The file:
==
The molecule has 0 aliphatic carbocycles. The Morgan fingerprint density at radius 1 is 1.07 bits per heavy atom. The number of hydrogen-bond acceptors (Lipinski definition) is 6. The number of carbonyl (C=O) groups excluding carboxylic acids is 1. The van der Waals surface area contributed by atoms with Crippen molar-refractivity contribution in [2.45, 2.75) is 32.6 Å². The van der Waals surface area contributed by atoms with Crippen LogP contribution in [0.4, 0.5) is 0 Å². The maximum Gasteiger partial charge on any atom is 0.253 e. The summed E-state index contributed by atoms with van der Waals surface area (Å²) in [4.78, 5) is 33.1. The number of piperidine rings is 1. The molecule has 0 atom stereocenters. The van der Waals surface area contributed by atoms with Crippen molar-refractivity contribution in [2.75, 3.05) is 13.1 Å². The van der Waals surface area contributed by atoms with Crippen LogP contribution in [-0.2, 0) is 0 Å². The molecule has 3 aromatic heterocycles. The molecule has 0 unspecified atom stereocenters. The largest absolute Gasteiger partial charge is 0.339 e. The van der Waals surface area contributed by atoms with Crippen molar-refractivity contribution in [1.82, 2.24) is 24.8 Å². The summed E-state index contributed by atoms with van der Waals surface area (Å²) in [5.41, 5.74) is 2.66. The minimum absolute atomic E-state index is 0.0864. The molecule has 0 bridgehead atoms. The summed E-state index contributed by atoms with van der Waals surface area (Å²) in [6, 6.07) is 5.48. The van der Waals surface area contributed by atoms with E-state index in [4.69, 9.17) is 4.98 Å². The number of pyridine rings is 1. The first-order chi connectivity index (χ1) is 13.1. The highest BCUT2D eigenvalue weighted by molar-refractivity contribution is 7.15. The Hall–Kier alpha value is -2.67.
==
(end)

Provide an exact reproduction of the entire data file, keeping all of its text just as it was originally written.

The molecule has 0 aliphatic carbocycles. The Morgan fingerprint density at radius 1 is 1.07 bits per heavy atom. The number of hydrogen-bond acceptors (Lipinski definition) is 6. The number of carbonyl (C=O) groups excluding carboxylic acids is 1. The van der Waals surface area contributed by atoms with Crippen molar-refractivity contribution in [2.45, 2.75) is 32.6 Å². The van der Waals surface area contributed by atoms with Crippen LogP contribution in [0.4, 0.5) is 0 Å². The maximum Gasteiger partial charge on any atom is 0.253 e. The summed E-state index contributed by atoms with van der Waals surface area (Å²) in [4.78, 5) is 33.1. The number of piperidine rings is 1. The molecule has 0 atom stereocenters. The van der Waals surface area contributed by atoms with Crippen molar-refractivity contribution in [2.75, 3.05) is 13.1 Å². The van der Waals surface area contributed by atoms with Crippen LogP contribution in [-0.2, 0) is 0 Å². The molecule has 3 aromatic heterocycles. The molecule has 0 unspecified atom stereocenters. The largest absolute Gasteiger partial charge is 0.339 e. The van der Waals surface area contributed by atoms with Crippen molar-refractivity contribution in [1.82, 2.24) is 24.8 Å². The summed E-state index contributed by atoms with van der Waals surface area (Å²) in [5.41, 5.74) is 2.66. The minimum absolute atomic E-state index is 0.0864. The molecule has 0 bridgehead atoms. The summed E-state index contributed by atoms with van der Waals surface area (Å²) in [6, 6.07) is 5.48. The van der Waals surface area contributed by atoms with E-state index in [4.69, 9.17) is 4.98 Å². The number of pyridine rings is 1. The first-order chi connectivity index (χ1) is 13.1. The highest BCUT2D eigenvalue weighted by molar-refractivity contribution is 7.15. The Hall–Kier alpha value is -2.67.